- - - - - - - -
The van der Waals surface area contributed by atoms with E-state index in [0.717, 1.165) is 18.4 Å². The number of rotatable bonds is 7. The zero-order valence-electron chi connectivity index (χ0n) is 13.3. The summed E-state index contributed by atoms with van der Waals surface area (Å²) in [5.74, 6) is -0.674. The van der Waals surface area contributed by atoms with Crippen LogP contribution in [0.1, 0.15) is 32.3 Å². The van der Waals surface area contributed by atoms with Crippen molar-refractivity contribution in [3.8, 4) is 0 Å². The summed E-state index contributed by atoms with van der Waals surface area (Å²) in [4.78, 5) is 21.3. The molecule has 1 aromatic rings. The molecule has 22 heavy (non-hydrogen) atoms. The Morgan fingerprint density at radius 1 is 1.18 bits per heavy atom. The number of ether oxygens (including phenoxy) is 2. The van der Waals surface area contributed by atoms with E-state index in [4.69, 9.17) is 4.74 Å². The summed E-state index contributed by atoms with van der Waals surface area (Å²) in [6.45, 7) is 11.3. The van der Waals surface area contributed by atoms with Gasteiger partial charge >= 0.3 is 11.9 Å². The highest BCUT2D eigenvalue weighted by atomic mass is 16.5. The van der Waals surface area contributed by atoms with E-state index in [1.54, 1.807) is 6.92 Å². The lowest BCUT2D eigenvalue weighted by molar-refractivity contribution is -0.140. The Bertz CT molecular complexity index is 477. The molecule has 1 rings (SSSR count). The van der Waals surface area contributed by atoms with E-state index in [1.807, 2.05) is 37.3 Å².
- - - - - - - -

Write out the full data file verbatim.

The van der Waals surface area contributed by atoms with E-state index in [0.717, 1.165) is 18.4 Å². The number of rotatable bonds is 7. The zero-order valence-electron chi connectivity index (χ0n) is 13.3. The summed E-state index contributed by atoms with van der Waals surface area (Å²) in [5.74, 6) is -0.674. The van der Waals surface area contributed by atoms with Crippen LogP contribution in [0.1, 0.15) is 32.3 Å². The van der Waals surface area contributed by atoms with Crippen molar-refractivity contribution in [3.8, 4) is 0 Å². The summed E-state index contributed by atoms with van der Waals surface area (Å²) in [4.78, 5) is 21.3. The molecule has 1 aromatic rings. The molecule has 22 heavy (non-hydrogen) atoms. The Morgan fingerprint density at radius 1 is 1.18 bits per heavy atom. The number of ether oxygens (including phenoxy) is 2. The van der Waals surface area contributed by atoms with E-state index in [4.69, 9.17) is 4.74 Å². The summed E-state index contributed by atoms with van der Waals surface area (Å²) in [6.45, 7) is 11.3. The van der Waals surface area contributed by atoms with Gasteiger partial charge >= 0.3 is 11.9 Å². The highest BCUT2D eigenvalue weighted by atomic mass is 16.5. The van der Waals surface area contributed by atoms with E-state index in [1.54, 1.807) is 6.92 Å². The lowest BCUT2D eigenvalue weighted by molar-refractivity contribution is -0.140. The Bertz CT molecular complexity index is 477. The molecule has 1 rings (SSSR count). The van der Waals surface area contributed by atoms with E-state index in [1.807, 2.05) is 37.3 Å².